street probably won't notice a significant
price increase, she said
"We can't be exact about these num-
bers, because brands aren't forced to
disclose wages, but we do know for sure
that they're low" she said.
SOLE plans to employ similar tactics
as the campaign that forced the University
and other colleges to cut their contracts
with Coca-Cola, such as pressuring the
administration and working as a coali-
tion with other student groups.

Jeff Druchniak (left) performs in a dress rehearsal for the 2004 production of A Winter's Tale as photographed in a dress
rehearsal at the Lydia Mendellsohn Theater.
Friends and family
remember Druchniak

Longtime tennis coach
moves to administration
Bit Ritt women's
tennis coach, becomes
associate athletic director
By Nate Sandals
Daily Sports Writer

Fellow Public Policy
students mourn actor,
writer, thinker
By Ashlea Surles
Daily Staff Reporter
Among students at the School of Pub-
lic Policy, Jeff Druchniak was known for
breaking from the narrow focus of aca-
demic life and prodding others to do the
In the days since learning of his death,
Druchniak's friends and family continue
to mourn the dual public policy and Law
"In our memories, he will always be
singing, laughing, debating, analyzing,
listening ... and above all loving the peo-
ple and the world around him," Druchni-
ak's family said in a written statement to
the Daily.
Druchniak, who earned his bachelor's
degree at the University in 2000, died
after a fall from a campus parking struc-
ture earlier this week in what police have
called an apparent suicide.
As those close to him reflect on his

Read full statements from friends and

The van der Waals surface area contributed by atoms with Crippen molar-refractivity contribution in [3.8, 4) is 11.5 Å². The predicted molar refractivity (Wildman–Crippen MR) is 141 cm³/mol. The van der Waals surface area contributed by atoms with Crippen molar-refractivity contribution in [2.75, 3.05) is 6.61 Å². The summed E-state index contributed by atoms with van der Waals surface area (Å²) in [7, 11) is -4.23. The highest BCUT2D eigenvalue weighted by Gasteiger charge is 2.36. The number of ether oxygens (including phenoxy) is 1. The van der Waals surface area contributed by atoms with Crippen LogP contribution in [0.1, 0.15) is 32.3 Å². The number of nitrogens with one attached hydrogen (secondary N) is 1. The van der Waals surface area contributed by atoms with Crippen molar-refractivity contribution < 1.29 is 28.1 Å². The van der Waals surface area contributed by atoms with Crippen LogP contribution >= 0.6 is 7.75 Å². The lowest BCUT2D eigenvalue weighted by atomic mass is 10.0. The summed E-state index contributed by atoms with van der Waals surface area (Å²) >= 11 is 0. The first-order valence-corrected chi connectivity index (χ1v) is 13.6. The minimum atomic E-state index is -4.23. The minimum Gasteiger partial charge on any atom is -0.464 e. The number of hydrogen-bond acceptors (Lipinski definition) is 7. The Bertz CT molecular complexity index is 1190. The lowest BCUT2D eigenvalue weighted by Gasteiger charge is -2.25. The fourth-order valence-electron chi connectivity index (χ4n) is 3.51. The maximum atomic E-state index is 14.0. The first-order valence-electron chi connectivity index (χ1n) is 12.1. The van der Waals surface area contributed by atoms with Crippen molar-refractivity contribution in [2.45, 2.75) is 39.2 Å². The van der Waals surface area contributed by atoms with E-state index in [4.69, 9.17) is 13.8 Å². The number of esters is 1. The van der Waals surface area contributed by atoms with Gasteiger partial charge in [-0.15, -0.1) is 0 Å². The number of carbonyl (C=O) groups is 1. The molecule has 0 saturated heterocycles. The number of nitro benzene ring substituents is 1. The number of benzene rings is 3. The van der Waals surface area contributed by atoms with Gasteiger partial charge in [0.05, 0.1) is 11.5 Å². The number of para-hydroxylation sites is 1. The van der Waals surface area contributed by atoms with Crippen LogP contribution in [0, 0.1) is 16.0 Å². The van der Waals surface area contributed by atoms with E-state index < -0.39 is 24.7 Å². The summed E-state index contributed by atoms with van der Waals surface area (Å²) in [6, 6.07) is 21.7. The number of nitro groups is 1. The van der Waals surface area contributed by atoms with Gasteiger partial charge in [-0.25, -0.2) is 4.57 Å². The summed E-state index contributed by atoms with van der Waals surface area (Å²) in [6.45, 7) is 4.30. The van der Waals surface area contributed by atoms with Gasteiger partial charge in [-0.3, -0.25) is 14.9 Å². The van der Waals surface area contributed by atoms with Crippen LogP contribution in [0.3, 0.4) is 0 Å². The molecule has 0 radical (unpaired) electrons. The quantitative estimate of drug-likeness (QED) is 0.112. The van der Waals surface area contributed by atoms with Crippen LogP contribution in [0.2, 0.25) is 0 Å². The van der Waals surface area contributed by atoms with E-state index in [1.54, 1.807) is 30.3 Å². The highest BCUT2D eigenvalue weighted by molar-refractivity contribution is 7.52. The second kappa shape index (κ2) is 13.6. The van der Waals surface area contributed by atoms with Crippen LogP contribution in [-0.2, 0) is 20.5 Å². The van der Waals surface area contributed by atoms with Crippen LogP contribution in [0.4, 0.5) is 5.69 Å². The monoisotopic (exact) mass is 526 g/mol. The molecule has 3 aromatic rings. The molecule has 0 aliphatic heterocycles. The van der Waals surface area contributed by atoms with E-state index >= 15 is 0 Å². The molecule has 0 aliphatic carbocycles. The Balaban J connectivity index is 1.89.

family members, and leave your own
memories of Druchniak, on The Wire
news blog at michlgandally.com.
life, they say he was one of a kind.
"His final decision deprives us all of
one of the most talented, creative, intel-
ligent and loving men I have ever met,"
said girlfriend Kathy Gelhausen.
Public Policy student Josh Rosenfeld, a
close friend of Druchniak's, remembered
his infamous classroom behavior.
"You would find Jeff in the back of the
room doing a crossword puzzle, sleeping,
leaving to check his e-mail in his public
policy classes, only to return and offer a
deeply intellectual, thought-provoking
question that challenged professors and
academia;' Rosenfeld said
"He" was incredibly intelligent and
would pick things up very quickly,"
said friend Steven Ochoa, a Public Pol-
icy student. "Most people would say he
would get sidetracked by the mundane,
but I think it was a sign of a brilliant
Druchniak was well-known among
his classmates for initiating thought

provoking conversations on topics such
as the value of the British monarchy
whether Conan O'Brien will have to
tone down his show when he takes over
for Jay Leno on "The Tonight Show,
Rosenfeld said.
"Whenever something caught his
attention - politics, sports, books, mov-
ies, history - he shared it with a burning
passion and vitality," she said.
Ochoa remembered Druchniak's com-
petitive spirit.
While speaking about the first time
the two met at orientation for the Ford
School of Public Policy, he chuckled sen-
Ochoa said they had to do a series of
When Druchniak saw that one of the
tasks was to find the price of a book at
the Michigan Bookstore in the Union,
he called the store to ask the price. They
wouldn't tell him over the phone, so he
mobilized the three-person group to
exchange phone numbers and took off
running from South University to the
Union bookstore.
"He called me when he got there and
See DRUCHNIAK, page 7

Over the past 22 years, a lot has changed
in Michigan athletics.
There have been three football coaches,
eight national championships and a boost-
er scandal.
Through it all, Bitsy Ritt has been the